• Vasectomy reversal: The vas deferens, the scrotal tube through which the sperm travels, is reconnected by the surgeon. The surgeon delicately stitches the ends of the vas deferens back together while using a high-powered surgical microscope. This could be performed as an outpatient procedure.
  • Vasoepididymostomy: This method is used to treat blockages in the vas deferens. The blockage is surgically removed, the vas deferens is split, and the tube ends are then reconnected. Obstruction in the epididymis may have developed during the original vasectomy that was carried out many years ago.
    Infection or damage can also lead to blockage at the epididymis. Surgeon will address the issue by avoiding the obstruction in the epididymis.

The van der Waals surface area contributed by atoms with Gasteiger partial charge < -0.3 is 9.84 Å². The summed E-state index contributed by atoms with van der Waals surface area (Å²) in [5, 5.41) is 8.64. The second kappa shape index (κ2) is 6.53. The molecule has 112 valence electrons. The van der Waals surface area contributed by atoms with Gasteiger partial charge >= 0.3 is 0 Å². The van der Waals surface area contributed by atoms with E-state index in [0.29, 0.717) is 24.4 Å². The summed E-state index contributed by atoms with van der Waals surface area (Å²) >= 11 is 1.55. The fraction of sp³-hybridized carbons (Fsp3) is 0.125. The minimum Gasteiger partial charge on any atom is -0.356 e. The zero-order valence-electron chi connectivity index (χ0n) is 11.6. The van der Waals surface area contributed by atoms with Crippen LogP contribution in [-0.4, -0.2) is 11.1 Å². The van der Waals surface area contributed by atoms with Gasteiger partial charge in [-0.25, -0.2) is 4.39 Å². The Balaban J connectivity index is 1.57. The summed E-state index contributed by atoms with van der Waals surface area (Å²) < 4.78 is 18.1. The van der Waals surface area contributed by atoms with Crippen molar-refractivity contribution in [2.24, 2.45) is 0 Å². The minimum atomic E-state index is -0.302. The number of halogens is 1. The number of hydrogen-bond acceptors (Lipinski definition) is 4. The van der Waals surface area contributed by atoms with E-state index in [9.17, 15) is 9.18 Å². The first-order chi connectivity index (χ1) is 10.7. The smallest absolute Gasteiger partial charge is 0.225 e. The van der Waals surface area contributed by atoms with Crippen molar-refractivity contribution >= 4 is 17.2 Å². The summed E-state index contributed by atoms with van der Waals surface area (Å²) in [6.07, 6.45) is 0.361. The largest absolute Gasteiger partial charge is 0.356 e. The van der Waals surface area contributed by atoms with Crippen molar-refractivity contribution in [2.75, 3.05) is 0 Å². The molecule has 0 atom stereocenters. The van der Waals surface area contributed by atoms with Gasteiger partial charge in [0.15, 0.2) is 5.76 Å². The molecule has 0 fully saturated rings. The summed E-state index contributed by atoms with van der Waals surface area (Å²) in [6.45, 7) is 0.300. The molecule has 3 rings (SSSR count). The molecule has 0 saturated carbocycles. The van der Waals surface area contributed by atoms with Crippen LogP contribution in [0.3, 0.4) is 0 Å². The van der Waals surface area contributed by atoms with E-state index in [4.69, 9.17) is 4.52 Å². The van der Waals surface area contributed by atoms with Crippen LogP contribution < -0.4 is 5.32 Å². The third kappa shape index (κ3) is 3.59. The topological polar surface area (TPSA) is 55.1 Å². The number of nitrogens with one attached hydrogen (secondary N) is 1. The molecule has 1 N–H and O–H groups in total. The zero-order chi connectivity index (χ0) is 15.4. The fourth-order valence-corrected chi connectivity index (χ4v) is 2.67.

• Varicocelectomy: An outpatient procedure, can be used to treat varicoceles. By treating these enlarged veins, sperm mobility, quantity, and structure are improved.
  • Transurethral Resection of the Ejaculatory Duct (TURED): Blockages in the ejaculatory duct can be surgically removed. A cystoscope is inserted into the urethra and a tiny incision is made in the ejaculatory duct. The ejaculatory duct is then made open again by resecting the obstruction with a cutting loop inserted inside the cystoscope.

Other treatments:

  • Assisted reproductive technology (ART): Depending on your unique situation and preferences, ART treatments may involve getting sperm by routine ejaculation, surgical extraction, or from donors. In order to carry out in vitro fertilization or intracytoplasmic sperm injection, the sperm are then injected into the female vaginal canal.

Intrauterine Insemination (IUI): Through a tube, the infertility doctor will insert the sperm into the female partner’s uterus. IUI is frequently effective for infertility caused by low sperm count, sperm mobility issues, retrograde ejaculation, and other factors.